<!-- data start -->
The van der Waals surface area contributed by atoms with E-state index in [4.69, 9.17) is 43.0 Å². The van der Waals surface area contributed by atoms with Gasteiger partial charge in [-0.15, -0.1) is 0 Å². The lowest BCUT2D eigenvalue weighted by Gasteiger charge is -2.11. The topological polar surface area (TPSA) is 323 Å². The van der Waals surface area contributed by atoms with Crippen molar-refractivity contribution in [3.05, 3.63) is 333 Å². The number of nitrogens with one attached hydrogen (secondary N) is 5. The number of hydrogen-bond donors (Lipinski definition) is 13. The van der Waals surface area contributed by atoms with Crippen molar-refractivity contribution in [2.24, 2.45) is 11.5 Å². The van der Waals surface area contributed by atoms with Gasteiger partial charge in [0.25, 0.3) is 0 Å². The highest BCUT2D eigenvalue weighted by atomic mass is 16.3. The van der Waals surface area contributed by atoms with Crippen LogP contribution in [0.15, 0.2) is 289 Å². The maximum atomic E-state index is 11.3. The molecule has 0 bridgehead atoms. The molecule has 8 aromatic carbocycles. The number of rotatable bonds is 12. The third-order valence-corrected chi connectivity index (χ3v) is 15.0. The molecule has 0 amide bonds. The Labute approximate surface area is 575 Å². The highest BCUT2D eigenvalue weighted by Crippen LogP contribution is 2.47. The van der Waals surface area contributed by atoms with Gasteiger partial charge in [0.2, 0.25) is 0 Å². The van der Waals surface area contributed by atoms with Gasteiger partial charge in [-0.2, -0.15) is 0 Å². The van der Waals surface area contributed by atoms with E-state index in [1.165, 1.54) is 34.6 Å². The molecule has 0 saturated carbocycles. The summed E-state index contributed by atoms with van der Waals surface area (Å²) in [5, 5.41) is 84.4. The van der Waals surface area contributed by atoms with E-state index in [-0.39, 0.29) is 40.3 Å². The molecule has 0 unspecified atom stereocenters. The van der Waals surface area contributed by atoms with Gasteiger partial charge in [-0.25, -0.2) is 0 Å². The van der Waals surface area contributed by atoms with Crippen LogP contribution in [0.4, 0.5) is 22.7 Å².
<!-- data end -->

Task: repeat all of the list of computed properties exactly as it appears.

The van der Waals surface area contributed by atoms with E-state index in [4.69, 9.17) is 43.0 Å². The van der Waals surface area contributed by atoms with Gasteiger partial charge in [-0.15, -0.1) is 0 Å². The lowest BCUT2D eigenvalue weighted by Gasteiger charge is -2.11. The topological polar surface area (TPSA) is 323 Å². The van der Waals surface area contributed by atoms with Crippen molar-refractivity contribution in [3.05, 3.63) is 333 Å². The number of nitrogens with one attached hydrogen (secondary N) is 5. The number of hydrogen-bond donors (Lipinski definition) is 13. The van der Waals surface area contributed by atoms with Crippen molar-refractivity contribution in [2.24, 2.45) is 11.5 Å². The van der Waals surface area contributed by atoms with Gasteiger partial charge in [0.25, 0.3) is 0 Å². The highest BCUT2D eigenvalue weighted by atomic mass is 16.3. The van der Waals surface area contributed by atoms with Crippen LogP contribution in [0.15, 0.2) is 289 Å². The maximum atomic E-state index is 11.3. The molecule has 0 bridgehead atoms. The molecule has 8 aromatic carbocycles. The number of rotatable bonds is 12. The third-order valence-corrected chi connectivity index (χ3v) is 15.0. The molecule has 0 amide bonds. The Labute approximate surface area is 575 Å². The highest BCUT2D eigenvalue weighted by Crippen LogP contribution is 2.47. The van der Waals surface area contributed by atoms with Gasteiger partial charge in [0.2, 0.25) is 0 Å². The van der Waals surface area contributed by atoms with Gasteiger partial charge in [-0.2, -0.15) is 0 Å². The van der Waals surface area contributed by atoms with E-state index in [1.165, 1.54) is 34.6 Å². The molecule has 0 saturated carbocycles. The summed E-state index contributed by atoms with van der Waals surface area (Å²) in [5, 5.41) is 84.4. The van der Waals surface area contributed by atoms with E-state index in [-0.39, 0.29) is 40.3 Å². The molecule has 0 unspecified atom stereocenters. The van der Waals surface area contributed by atoms with Gasteiger partial charge in [-0.25, -0.2) is 0 Å². The van der Waals surface area contributed by atoms with Crippen LogP contribution in [0.4, 0.5) is 22.7 Å².